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The Divine Comedy. Dante Alighieri

The Divine Comedy by Dante Alighieri (1265-1321) with illustrations by Gustave Doré (1832-1883)

The Divine Comedy by Dante Alighieri (1265-1321) with illustrations by Gustave Doré (1832-1883)

Table of Contents:


Inferno: Canto I
Inferno: Canto II
Inferno: Canto III
Inferno: Canto IV
Inferno: Canto V
Inferno: Canto VI
Inferno: Canto VII
Inferno: Canto VIII
Inferno: Canto IX
Inferno: Canto X
Inferno: Canto XI
Inferno: Canto XII
Inferno: Canto XIII
Inferno: Canto XIV
Inferno: Canto XV
Inferno: Canto XVI
Inferno: Canto XVII
Inferno: Canto XVIII
Inferno: Canto XIX
Inferno: Canto XX
Inferno: Canto XXI
Inferno: Canto XXII
Inferno: Canto XXIII
Inferno: Canto XXIV
Inferno: Canto XXV
Inferno: Canto XXVI
Inferno: Canto XXVII
Inferno: Canto XXVIII
Inferno: Canto XXIX
Inferno: Canto XXX
Inferno: Canto XXXI
Inferno: Canto XXXII
Inferno: Canto XXXIII
Inferno: Canto XXXIV


Purgatorio: Canto I
Purgatorio: Canto II
Purgatorio: Canto III
Purgatorio: Canto IV
Purgatorio: Canto V
Purgatorio: Canto VI
Purgatorio: Canto VII
Purgatorio: Canto VIII
Purgatorio: Canto IX
Purgatorio: Canto X
Purgatorio: Canto XI
Purgatorio: Canto XII
Purgatorio: Canto XIII
Purgatorio: Canto XIV
Purgatorio: Canto XV
Purgatorio: Canto XVI
Purgatorio: Canto XVII
Purgatorio: Canto XVIII
Purgatorio: Canto XIX
Purgatorio: Canto XX
Purgatorio: Canto XXI
Purgatorio: Canto XXII
Purgatorio: Canto XXIII
Purgatorio: Canto XXIV
Purgatorio: Canto XXV
Purgatorio: Canto XXVI
Purgatorio: Canto XXVII
Purgatorio: Canto XXVIII
Purgatorio: Canto XXIX
Purgatorio: Canto XXX
Purgatorio: Canto XXXI
Purgatorio: Canto XXXII
Purgatorio: Canto XXXIII


Paradiso: Canto I
Paradiso: Canto II
Paradiso: Canto III
Paradiso: Canto IV
Paradiso: Canto V
Paradiso: Canto VI
Paradiso: Canto VII
Paradiso: Canto VIII
Paradiso: Canto IX
Paradiso: Canto X
Paradiso: Canto XI
Paradiso: Canto XII
Paradiso: Canto XIII
Paradiso: Canto XIV
Paradiso: Canto XV
Paradiso: Canto XVI
Paradiso: Canto XVII
Paradiso: Canto XVIII
Paradiso: Canto XIX
Paradiso: Canto XX
Paradiso: Canto XXI
Paradiso: Canto XXII
Paradiso: Canto XXIII
Paradiso: Canto XXIV
Paradiso: Canto XXV
Paradiso: Canto XXVI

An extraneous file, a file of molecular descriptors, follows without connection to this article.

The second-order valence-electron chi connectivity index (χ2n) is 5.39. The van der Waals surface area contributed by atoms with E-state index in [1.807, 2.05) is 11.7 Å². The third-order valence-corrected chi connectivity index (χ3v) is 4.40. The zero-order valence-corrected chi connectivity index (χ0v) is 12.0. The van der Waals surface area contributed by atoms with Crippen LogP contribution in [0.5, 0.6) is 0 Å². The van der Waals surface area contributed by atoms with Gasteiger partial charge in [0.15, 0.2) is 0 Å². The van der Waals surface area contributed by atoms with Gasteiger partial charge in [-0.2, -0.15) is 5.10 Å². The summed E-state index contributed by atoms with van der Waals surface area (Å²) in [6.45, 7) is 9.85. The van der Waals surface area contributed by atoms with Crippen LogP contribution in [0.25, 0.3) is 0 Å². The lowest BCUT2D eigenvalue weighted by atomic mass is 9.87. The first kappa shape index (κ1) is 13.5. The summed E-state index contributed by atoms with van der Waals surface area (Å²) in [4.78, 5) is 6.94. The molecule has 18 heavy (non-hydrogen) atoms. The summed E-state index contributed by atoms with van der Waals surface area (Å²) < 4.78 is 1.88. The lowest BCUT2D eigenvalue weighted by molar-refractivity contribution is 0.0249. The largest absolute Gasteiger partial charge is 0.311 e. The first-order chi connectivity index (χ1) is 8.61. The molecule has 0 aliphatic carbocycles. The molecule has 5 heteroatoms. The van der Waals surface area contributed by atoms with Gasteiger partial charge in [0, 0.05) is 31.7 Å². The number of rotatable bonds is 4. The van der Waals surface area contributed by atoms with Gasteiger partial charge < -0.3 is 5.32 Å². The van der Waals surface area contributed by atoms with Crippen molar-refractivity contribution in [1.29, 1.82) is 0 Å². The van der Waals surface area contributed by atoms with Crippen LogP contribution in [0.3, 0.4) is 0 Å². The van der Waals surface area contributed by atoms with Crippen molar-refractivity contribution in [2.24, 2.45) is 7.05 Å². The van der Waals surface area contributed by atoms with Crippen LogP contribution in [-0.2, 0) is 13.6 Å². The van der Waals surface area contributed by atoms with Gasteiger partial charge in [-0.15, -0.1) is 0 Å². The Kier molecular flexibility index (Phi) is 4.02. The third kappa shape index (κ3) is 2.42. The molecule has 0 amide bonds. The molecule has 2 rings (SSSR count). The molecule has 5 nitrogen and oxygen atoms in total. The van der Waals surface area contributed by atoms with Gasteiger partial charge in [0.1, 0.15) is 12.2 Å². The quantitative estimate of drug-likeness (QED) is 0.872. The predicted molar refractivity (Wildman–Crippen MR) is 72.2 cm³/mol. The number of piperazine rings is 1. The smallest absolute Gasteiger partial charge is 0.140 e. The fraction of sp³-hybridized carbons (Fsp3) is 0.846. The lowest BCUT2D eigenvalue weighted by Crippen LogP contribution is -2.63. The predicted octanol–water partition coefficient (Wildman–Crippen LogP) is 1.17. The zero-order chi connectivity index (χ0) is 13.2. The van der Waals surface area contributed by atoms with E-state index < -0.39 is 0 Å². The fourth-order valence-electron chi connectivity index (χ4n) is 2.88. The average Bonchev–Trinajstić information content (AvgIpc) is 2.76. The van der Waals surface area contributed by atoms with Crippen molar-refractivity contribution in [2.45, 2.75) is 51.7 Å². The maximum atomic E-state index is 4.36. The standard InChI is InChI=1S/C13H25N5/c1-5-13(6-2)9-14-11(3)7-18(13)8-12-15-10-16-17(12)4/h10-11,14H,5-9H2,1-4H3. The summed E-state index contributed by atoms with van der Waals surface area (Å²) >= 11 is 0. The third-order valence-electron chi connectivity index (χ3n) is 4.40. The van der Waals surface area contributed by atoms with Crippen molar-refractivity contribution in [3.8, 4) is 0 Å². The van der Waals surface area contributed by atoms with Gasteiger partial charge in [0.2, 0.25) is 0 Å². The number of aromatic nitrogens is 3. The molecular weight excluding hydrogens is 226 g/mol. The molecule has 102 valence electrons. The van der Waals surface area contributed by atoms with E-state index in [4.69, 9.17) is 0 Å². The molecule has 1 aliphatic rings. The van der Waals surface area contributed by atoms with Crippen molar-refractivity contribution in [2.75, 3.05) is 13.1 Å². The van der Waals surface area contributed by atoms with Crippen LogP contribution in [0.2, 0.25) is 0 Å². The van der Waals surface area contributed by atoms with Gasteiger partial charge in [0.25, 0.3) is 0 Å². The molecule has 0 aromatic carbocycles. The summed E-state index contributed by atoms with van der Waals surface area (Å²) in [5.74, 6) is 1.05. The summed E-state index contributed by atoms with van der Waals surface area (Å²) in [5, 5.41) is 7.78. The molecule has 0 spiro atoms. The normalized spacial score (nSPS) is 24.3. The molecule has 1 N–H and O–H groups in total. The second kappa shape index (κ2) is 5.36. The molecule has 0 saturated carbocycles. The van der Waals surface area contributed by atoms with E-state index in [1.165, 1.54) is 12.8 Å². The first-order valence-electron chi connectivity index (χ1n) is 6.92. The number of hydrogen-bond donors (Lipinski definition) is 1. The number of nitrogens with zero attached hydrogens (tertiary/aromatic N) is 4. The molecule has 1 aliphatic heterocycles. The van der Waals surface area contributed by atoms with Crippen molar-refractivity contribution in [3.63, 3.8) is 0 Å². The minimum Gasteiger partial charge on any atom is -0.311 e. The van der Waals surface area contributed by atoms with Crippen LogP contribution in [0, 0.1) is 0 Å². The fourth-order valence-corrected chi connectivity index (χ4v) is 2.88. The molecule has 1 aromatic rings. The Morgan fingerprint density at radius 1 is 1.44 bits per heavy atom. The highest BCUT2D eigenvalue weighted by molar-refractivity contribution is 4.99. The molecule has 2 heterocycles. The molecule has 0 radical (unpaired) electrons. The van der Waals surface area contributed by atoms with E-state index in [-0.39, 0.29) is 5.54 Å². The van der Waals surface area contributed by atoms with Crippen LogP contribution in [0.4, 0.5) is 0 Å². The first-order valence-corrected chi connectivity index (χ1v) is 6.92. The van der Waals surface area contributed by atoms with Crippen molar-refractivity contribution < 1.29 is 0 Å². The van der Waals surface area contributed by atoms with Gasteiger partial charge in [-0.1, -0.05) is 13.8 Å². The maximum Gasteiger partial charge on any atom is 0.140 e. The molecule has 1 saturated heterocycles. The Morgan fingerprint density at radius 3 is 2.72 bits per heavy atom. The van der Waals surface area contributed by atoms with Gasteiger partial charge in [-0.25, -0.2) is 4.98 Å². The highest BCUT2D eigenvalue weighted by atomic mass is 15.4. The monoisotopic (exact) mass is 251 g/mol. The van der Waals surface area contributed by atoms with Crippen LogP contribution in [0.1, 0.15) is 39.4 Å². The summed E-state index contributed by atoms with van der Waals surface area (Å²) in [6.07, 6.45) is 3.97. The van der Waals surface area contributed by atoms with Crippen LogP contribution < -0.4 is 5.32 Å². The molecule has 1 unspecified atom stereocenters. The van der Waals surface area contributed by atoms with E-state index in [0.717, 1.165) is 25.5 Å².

Paradiso: Canto XXVII
Paradiso: Canto XXVIII
Paradiso: Canto XXIX
Paradiso: Canto XXX
Paradiso: Canto XXXI
Paradiso: Canto XXXII
Paradiso: Canto XXXIII

Inferno: Canto I

Midway upon the journey of our life
  I found myself within a forest dark,
  For the straightforward pathway had been lost.

Midway upon the journey of our life I found myself within a forest dark, for the straightforward pathway had been lost. The Divine Comedy by Dante Alighieri (1265-1321). Illustrated by Gustave Doré (1832-1883)

Ah me! how hard a thing it is to say
  What was this forest savage, rough, and stern,
  Which in the very thought renews the fear.

So bitter is it, death is little more;
  But of the good to treat, which there I found,
  Speak will I of the other things I saw there.

I cannot well repeat how there I entered,
  So full was I of slumber at the moment
  In which I had abandoned the true way.

But after I had reached a mountain′s foot,
  At that point where the valley terminated,
  Which had with consternation pierced my heart,

Upward I looked, and I beheld its shoulders,
  Vested already with that planet′s rays
  Which leadeth others right by every road.

Then was the fear a little quieted
  That in my heart′s lake had endured throughout
  The night, which I had passed so piteously.

And even as he, who, with distressful breath,
  Forth issued from the sea upon the shore,
  Turns to the water perilous and gazes;

So did my soul, that still was fleeing onward,
  Turn itself back to re-behold the pass
  Which never yet a living person left.

After my weary body I had rested,
  The way resumed I on the desert slope,
  So that the firm foot ever was the lower.

And lo! almost where the ascent began,
  A panther light and swift exceedingly,
  Which with a spotted skin was covered o′er!

And lo! almost where the ascent began, a panther light and swift exceedingly, which with a spotted skin was covered o′er! The Divine Comedy by Dante Alighieri (1265-1321). Illustrated by Gustave Doré (1832-1883)

And never moved she from before my face,
  Nay, rather did impede so much my way,
  That many times I to return had turned.

The time was the beginning of the morning,
  And up the sun was mounting with those stars
  That with him were, what time the Love Divine

At first in motion set those beauteous things;
  So were to me occasion of good hope,
  The variegated skin of that wild beast,